Flooding thoughts distract me as I prepare for my trip back. I daydream about the monuments I have yet to see, the food in which I will indulge, the culture in which I will re-immerse, and the old memories I will reminisce upon. Bittersweet feelings sway over me when I get lost in these thoughts, and I’m curious to know how I will actually feel once I’m there.

Will I feel grief? Will experiencing the wonders of Italy once more make me long for the memories of my study abroad semester? Or will those old happy feelings will resurface? I know revisiting my old apartment building, school, friends, and my favorite square that overlooks the entire city of Florence will bring back memories that truly changed my life. I spent countless moments discovering myself at these places and with these people, and experiencing them again, with a year’s perspective, will be…what, exactly? I’ll let you know when I find out!

Regardless, I am beyond excited. I can’t wait to tour the Sistine Chapel, a long awaited visit I can’t wait to see in Rome. I burst with happiness when I think about reuniting with friends that still live in Florence, as well as indulging in my favorite delicacies from the local cafes and restaurants. I plan to fill my days with Italian fashion, cooking, scenery, and culture to recall on all of the intense amounts of joy I felt during my study abroad experience.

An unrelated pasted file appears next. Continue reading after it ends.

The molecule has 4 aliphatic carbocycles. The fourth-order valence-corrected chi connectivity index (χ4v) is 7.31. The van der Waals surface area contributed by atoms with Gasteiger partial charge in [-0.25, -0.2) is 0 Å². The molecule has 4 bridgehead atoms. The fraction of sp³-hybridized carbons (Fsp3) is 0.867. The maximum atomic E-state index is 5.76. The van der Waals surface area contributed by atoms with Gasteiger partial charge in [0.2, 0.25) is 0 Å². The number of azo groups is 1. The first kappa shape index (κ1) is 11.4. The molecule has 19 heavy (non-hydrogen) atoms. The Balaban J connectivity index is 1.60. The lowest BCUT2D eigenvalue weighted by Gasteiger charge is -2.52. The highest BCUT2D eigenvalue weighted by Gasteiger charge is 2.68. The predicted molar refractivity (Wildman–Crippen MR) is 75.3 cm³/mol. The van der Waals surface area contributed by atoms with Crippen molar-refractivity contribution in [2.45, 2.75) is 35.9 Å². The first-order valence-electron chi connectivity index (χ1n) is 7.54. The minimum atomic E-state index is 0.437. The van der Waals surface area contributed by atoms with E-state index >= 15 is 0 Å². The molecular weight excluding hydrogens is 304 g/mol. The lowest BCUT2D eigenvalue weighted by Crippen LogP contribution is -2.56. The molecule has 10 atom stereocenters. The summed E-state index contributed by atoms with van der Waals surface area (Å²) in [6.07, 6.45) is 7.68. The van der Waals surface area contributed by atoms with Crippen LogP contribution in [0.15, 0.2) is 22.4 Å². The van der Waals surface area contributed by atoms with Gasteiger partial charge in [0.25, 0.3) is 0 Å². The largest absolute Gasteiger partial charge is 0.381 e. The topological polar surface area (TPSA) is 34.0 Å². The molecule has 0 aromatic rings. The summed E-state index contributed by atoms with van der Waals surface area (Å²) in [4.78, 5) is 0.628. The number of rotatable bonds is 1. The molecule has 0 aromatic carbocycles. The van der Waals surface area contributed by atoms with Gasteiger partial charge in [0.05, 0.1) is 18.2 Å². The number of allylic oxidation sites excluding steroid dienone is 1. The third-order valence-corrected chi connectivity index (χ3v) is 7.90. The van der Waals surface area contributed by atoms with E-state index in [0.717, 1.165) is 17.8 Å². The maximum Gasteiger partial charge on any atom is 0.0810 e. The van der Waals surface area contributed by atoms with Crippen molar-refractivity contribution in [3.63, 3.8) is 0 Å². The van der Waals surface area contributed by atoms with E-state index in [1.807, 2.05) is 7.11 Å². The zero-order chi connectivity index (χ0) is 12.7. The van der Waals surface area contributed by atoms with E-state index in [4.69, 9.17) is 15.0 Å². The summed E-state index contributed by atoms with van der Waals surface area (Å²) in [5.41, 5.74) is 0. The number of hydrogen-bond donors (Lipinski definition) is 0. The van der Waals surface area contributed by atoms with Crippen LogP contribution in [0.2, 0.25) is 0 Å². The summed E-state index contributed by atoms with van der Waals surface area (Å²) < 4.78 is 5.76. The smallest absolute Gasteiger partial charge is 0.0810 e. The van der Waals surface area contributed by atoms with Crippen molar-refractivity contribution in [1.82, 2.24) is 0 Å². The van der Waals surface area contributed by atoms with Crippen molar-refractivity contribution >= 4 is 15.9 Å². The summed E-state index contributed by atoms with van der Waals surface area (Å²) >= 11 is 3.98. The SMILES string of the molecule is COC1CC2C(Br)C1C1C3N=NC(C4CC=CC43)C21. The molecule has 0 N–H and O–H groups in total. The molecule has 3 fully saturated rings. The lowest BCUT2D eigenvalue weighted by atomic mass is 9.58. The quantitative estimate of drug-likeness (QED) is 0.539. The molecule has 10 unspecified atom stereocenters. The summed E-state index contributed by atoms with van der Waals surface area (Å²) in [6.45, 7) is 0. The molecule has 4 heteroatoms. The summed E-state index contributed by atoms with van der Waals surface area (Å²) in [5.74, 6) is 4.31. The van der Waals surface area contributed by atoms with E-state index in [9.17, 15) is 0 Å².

Above all, I hope to spend time reflecting upon the way my study abroad experience has helped define who I am. I hope to come home even more grateful for my time spent studying and sightseeing in Italy, and as motivated as ever to continue to my travels of the world.

[Guest post]: Feeling Foreign

Cat’s asking me if I want to drive her car.  I’m so busy thinking about how numbered my days are with her and the family that I don’t hear her at first.

“Shelby, come up here. Have a go,” she says again, opening the driver’s side door and climbing out. I look at Clare, who’s grinning like a fool. She urges me with her eyes to follow our host-mother’s orders.

I climb out of the back seat and go around the vehicle to the front door on the right, which Cat’s left open for me. I crawl in and strap myself into the driver’s seat, my breath quickening from excitement and nervous fear.

“You can drive a manual, yeah?” Cat asks.  I grin.

“I’m a farm-girl, Cat. Everybody drives a stick where I’m from.”

Driving Cat’s car isn’t as easy as I’d expected it to be. Everyone had been telling me, the British don’t drive on the wrong side of the road, just the other side. This kind of rhetoric led me to believe that learning to drive in a foreign country was cake, like I was already an expert and only needed to position myself about six feet to the left—like I would be fine behind the wheel of a British coupe, driving my host mom and best friend to Sir Isaac Newton’s home.

In the driver’s seat, all I feel is wrong, wrong, wrong.

* * *